Read the entire Salem News article.

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1.13.16 Zoning Plans for River Street & Bass River in Beverly

River Street, Beverly

The Salem News reports that Beverly officials are proposing zoning changes in downtown Beverly and along the Bass River and River Street that are designed to promote artist live/work spaces, and also give allowances for small craft breweries or distilleries, and “maker space” for smaller studio, lab, instructional space or retail uses.

Beverly mayor, Michael Cahill, is trying to further his goal of “transit-oriented development” – adding more people living near the MBTA station with the hope of attracting artists to the city’s arts and cultural district downtown.

Under the proposed zoning changes, residents could have a combined studio and residential space, allowing the artist to creating their art and sell it from the same location. Small businesses and crafts people could also live and work there; all they would need a special permit for development. Allowances for breweries and distilleries would make it so small brewers could set up shop outside areas zoned industrial and into the downtown.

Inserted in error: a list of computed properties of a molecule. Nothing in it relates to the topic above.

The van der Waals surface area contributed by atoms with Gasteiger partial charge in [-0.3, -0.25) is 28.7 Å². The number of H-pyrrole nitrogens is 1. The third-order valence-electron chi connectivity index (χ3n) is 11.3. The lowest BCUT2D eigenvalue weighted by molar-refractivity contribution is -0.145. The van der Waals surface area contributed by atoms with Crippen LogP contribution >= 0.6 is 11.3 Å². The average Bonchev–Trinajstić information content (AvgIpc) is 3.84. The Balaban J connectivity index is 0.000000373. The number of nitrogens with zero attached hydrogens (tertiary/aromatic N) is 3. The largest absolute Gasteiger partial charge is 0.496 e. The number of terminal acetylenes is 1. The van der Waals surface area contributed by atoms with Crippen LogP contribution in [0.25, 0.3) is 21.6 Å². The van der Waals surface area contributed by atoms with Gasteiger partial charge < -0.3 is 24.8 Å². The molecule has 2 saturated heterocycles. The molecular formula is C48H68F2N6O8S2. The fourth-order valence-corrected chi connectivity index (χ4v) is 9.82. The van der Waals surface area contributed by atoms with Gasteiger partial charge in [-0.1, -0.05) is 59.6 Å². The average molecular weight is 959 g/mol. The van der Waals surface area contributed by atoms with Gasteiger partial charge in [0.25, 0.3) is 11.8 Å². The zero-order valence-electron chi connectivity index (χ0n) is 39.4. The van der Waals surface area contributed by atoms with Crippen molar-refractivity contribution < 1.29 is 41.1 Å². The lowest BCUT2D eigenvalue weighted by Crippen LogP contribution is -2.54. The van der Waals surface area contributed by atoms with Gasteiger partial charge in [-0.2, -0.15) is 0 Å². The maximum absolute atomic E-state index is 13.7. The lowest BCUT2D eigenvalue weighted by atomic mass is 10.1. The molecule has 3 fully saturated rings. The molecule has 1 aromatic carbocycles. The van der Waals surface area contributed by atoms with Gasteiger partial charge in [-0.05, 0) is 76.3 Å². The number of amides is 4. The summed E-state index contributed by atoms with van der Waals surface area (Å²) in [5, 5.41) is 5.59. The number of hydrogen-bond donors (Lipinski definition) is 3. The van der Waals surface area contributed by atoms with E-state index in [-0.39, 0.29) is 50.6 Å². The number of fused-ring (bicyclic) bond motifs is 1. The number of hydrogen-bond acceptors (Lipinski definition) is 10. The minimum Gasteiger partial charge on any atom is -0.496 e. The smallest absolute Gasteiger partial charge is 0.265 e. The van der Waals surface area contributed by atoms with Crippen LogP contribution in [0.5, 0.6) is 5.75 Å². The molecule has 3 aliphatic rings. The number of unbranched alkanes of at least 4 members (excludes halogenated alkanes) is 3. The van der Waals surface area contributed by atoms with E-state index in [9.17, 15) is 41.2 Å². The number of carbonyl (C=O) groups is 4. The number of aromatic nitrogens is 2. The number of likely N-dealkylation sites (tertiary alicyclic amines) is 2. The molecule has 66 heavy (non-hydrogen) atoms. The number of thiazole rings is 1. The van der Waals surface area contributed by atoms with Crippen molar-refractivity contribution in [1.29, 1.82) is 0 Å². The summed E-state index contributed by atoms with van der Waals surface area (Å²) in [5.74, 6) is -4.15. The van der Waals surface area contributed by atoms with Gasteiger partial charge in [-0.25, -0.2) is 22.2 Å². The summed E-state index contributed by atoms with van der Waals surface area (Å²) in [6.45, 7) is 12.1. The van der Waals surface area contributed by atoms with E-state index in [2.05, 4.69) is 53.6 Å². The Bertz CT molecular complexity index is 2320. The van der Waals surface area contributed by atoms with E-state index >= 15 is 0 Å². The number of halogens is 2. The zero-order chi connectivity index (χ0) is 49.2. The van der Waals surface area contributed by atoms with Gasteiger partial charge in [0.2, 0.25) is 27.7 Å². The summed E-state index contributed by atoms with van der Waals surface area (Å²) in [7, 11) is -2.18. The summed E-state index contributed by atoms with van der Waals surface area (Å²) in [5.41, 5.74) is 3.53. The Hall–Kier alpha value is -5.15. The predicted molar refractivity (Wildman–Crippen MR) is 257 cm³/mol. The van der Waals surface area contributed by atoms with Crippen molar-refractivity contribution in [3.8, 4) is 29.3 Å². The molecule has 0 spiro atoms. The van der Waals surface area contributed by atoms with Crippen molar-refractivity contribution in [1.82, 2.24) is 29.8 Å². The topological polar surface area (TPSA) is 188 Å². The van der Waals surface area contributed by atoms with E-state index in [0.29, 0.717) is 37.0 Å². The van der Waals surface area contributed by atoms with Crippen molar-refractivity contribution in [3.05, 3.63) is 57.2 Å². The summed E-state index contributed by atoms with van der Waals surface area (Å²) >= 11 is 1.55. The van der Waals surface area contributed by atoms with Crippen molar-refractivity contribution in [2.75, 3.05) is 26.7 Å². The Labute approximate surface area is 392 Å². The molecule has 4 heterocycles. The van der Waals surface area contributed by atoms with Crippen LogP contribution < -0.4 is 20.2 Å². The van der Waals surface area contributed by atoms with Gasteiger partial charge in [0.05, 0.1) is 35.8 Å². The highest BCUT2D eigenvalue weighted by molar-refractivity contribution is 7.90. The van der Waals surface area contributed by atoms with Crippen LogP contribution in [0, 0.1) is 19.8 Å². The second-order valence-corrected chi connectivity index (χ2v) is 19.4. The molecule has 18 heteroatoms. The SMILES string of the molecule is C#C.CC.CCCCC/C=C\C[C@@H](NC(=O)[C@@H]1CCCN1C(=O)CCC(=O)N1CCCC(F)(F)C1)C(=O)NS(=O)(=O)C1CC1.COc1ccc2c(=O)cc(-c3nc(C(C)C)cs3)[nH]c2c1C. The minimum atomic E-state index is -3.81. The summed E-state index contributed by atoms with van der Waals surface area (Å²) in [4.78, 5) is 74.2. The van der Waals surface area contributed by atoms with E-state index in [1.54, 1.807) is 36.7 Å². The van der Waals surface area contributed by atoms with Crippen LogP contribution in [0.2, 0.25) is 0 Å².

Mayor Cahill said the city intends to have a public meeting within the next few weeks to look at what types of uses could be allowed what changes/additions would need to be made to current zoning rules. If more residential development is planned for along River Street, it will be added to existing transit-oriented plans — Windover Development is already looking into new residential projects for 10-12 Congress St. and 131 Rantoul St., both within walking distance of the train station.